Jan: I think for us it was clear from the beginning that if I was doing this as a business, I believed in his talents. I wasn’t starting to design or running all of the things on the runway, so there was always a really clear definition. I think where it started becoming a little harder was with the marketing decisions and things like that.
Derek: But both of us had a mutual respect. He was not involved in fashion, per se, before. He was in the fragrance world. He worked at Prada and developed their cosmetic collection.
MR: He smells very nice.
Derek: And he has an amazing nose. He’s not a perfumer, but he has that instinct. We had and have a mutual respect for the field that each of us worked in. He’s a marketer, and I don’t know marketing, so he’s much stronger in that.
MR: Jan, you said you were instantly in love, but what was the moment for you, Derek that made you think, “Okay fine, I like him.”
Derek: It’s very hard for me to open up to people — it takes a lot of time. I didn’t have some sort of criteria that I’d check off. It’s just, over time you trust somebody. I think that’s the core to every relationship that I have: do I feel comfortable around this person, whether it’s Jan or someone else, and can I open myself up?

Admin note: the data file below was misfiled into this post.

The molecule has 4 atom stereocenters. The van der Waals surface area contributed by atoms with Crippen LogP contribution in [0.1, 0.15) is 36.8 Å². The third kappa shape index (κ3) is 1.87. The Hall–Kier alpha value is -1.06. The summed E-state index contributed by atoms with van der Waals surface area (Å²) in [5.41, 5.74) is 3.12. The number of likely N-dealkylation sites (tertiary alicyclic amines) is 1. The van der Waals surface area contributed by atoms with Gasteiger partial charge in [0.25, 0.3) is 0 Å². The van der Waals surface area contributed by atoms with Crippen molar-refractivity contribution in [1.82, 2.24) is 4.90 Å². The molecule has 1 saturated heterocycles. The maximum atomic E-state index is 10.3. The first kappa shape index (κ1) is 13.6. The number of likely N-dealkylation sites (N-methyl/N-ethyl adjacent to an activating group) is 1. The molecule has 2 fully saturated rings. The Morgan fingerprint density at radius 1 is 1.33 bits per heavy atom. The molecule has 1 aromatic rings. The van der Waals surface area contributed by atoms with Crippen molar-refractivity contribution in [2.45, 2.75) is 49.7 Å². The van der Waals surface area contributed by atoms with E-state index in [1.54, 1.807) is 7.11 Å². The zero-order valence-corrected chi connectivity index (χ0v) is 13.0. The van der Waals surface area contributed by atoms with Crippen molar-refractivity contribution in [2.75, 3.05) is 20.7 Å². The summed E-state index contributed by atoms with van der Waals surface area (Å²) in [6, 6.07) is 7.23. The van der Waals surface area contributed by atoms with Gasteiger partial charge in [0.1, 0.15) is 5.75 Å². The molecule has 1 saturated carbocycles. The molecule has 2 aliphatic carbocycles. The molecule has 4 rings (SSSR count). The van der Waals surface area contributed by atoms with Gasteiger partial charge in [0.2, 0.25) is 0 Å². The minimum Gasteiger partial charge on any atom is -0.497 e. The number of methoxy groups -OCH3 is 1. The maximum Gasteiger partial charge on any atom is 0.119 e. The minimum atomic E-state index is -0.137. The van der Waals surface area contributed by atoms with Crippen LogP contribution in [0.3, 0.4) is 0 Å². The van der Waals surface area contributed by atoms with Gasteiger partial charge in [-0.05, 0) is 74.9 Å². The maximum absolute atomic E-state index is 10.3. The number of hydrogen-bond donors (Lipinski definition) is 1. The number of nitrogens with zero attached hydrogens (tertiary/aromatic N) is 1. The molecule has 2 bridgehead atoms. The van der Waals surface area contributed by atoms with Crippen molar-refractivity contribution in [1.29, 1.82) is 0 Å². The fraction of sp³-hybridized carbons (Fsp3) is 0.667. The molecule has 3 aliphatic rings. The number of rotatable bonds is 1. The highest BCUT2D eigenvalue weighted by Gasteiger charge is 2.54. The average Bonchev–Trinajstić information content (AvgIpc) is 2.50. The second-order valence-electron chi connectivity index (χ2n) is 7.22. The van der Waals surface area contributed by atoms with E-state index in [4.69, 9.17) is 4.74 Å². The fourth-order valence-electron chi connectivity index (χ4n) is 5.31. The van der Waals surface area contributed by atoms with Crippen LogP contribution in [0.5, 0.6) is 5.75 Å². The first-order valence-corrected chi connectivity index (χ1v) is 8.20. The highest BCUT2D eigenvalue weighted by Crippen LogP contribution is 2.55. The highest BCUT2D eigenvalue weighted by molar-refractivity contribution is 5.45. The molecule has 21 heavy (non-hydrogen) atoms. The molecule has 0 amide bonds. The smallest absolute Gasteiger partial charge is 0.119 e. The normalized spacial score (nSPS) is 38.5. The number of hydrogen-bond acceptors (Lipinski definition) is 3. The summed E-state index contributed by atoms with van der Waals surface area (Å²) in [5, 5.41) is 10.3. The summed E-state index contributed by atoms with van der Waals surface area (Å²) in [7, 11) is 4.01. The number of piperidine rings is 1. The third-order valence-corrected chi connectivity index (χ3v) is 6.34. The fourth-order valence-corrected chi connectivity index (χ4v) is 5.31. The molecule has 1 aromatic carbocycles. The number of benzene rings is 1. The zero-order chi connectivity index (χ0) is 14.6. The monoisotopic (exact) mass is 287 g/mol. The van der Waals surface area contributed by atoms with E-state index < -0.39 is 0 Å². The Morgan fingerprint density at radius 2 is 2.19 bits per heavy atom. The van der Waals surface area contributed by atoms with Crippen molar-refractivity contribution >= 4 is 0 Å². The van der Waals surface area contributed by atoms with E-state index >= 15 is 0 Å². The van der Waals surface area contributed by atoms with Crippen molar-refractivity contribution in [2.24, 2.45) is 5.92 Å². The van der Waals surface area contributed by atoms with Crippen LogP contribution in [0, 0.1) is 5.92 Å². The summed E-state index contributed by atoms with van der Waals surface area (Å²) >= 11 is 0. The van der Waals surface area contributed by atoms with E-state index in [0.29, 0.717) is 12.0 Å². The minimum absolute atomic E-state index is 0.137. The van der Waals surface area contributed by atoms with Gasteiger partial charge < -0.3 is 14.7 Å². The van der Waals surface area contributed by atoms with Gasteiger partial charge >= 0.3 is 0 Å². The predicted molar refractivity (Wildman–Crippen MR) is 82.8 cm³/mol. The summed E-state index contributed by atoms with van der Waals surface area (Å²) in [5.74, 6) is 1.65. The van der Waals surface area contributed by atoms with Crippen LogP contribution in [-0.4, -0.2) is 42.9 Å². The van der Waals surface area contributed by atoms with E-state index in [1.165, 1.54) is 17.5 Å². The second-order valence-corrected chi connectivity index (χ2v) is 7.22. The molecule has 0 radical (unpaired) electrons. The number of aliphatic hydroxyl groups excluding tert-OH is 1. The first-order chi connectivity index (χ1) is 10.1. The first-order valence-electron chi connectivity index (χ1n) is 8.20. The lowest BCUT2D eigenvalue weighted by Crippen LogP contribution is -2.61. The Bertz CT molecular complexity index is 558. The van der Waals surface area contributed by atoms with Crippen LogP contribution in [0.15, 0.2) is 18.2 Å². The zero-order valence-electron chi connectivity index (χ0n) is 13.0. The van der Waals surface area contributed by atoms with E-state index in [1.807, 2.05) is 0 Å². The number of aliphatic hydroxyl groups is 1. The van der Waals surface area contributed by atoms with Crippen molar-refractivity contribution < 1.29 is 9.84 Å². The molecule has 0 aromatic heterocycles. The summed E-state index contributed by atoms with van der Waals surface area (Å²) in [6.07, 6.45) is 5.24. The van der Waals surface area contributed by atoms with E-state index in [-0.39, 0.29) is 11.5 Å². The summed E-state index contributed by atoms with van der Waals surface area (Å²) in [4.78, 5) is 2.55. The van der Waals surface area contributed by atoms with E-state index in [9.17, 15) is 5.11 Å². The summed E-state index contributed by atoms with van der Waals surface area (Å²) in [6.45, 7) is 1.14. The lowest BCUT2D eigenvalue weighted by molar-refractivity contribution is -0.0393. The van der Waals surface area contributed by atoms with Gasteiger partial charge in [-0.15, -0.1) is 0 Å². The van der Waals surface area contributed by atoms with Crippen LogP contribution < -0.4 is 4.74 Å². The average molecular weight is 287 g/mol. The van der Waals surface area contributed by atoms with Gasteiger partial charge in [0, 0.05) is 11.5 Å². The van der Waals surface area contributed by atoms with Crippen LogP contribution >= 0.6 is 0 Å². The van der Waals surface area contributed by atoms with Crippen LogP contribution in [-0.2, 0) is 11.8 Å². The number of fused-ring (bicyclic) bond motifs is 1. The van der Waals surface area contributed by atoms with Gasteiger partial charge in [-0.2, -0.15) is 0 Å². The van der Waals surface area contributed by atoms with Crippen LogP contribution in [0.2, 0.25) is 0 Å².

When we met, we just had so many mutual interests that it wasn’t really a challenge, but I was coming out of a relationship that was totally smooth sailing in terms of our rhythm and what we liked. When I met Jan I was like, “Oh, it’s not as smooth as before, but maybe that’s good,” because you kind of discover new things and stay on your toes and don’t take things for granted.
It’s kind of an ebb and flow. Someone can fill in those moments when you feel like you just want to recede a little bit. Over time, too, you build a kind of mutual confidence in one another. And it’s a relief for me because you know, he’s much more social, much more out there, and I’m much more like [whispers] “Oh god.”
Jan: Yeah, if I wasn’t there, Derek would have the same food every night. He would come home at ten from work, watch television and go to bed.
MR: So Jan shakes up the routine a little bit.
Derek: When we go out for a company event or something, I’ll leave and be like, “Oh my god, I’m so tired, and I gotta go home and take off my clothes,” but Jan is like “Oh my god! That was great! Let’s keep going!” Like coming back from the Met Ball, I was like, “Really, the Standard?”